Roles and careers. The main division is transsecular versus secular. Within the secular different roles and career paths reflect societal and cultural emphases and needs.

Degree of social involvement. Imperatives to social involvement are the contribution and the rewards. Withdrawal and indirect involvement are (i) personally rewarding, (ii) learning phases, (iii) source of contribution and progress in secular and transsecular realms.

4.     Community and involvement.

In part for support and significantly due to the normative tendency regarding the nature of reality, community is essential. Sanskrit has the term
Sangha which is common to Indian traditions and Buddhism. A monastery or temple may provide a venue for community but in a sense community is everywhere. But it is not all conducive or positive and so without strength of personality, community is important.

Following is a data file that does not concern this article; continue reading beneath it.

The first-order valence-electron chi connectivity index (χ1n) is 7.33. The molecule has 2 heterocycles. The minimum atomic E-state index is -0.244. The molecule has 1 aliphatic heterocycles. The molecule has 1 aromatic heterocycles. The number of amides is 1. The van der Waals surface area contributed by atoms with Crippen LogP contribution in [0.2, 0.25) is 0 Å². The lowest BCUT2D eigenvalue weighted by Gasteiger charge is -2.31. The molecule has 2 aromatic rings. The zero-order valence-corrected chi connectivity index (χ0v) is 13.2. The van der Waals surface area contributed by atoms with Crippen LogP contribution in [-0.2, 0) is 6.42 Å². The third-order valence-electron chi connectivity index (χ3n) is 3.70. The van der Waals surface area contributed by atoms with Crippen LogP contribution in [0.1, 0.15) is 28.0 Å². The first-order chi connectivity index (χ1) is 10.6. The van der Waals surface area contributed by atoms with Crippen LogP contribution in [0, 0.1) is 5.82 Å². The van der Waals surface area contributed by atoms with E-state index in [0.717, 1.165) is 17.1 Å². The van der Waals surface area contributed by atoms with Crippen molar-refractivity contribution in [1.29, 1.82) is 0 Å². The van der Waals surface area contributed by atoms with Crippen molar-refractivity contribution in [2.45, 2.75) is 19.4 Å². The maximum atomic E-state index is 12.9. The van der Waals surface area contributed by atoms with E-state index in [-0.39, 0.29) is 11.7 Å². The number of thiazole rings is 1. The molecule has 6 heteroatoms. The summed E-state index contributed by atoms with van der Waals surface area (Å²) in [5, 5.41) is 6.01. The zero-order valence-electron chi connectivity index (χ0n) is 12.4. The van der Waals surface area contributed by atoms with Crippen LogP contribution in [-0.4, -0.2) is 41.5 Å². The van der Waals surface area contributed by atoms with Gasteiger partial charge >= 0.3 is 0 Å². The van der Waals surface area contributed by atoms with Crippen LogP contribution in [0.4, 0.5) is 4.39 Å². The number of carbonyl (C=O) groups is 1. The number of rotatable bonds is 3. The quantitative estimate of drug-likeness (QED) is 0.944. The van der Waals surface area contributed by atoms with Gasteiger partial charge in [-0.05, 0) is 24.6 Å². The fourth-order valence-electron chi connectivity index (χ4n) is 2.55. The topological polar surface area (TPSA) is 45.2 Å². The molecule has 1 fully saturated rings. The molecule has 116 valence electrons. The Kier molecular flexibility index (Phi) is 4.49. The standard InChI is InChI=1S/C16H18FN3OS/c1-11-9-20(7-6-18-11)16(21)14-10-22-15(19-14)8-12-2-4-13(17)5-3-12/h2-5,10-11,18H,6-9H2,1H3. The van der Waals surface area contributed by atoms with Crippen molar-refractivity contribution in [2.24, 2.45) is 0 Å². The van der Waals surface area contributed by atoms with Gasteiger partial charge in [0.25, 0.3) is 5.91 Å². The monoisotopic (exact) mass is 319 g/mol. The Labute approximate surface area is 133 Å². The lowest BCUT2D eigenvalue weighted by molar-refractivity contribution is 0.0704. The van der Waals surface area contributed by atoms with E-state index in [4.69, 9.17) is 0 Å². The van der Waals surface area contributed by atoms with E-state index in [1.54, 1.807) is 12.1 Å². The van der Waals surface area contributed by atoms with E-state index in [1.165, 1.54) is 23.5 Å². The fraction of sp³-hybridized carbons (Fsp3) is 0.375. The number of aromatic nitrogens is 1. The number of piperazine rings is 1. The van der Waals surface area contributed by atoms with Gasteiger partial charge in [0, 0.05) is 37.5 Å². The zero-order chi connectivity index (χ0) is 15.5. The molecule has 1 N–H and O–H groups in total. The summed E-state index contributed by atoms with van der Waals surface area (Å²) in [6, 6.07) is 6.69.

There are Christian communities and Churches.

Involvement in the world is a function of community.

(Power and structure are other ‘functions’.)

For The Way of Being

For living in the world, the real metaphysics reveals the approaches of Yoga and Buddhism to be robust. For living in the immediate and ultimate as one, Advaita Vedanta is robust—and real metaphysics gives it foundation, realism, elaboration, and a path. Real metaphysics does not reject the Abrahamic religions but finds their cosmologies and paths (i) less robust as real (ii) having symbolic value in emotional and material terms.

Some elements of the traditional and modern ways are embedded in the templates. Readers may supplement the templates according to inclination and temperament—which is encouraged to be subject to reason.

While the traditional and modern ways have value, for The Way they are seen as supplements to be regarded as experimental. Perfection in this world according to the traditional-modern ways or individual internal criteria are valuable but it is always essential, in terms of values stemming from the real metaphysics, to keep such experimental notions of perfection in balance with being on a path to the ultimate.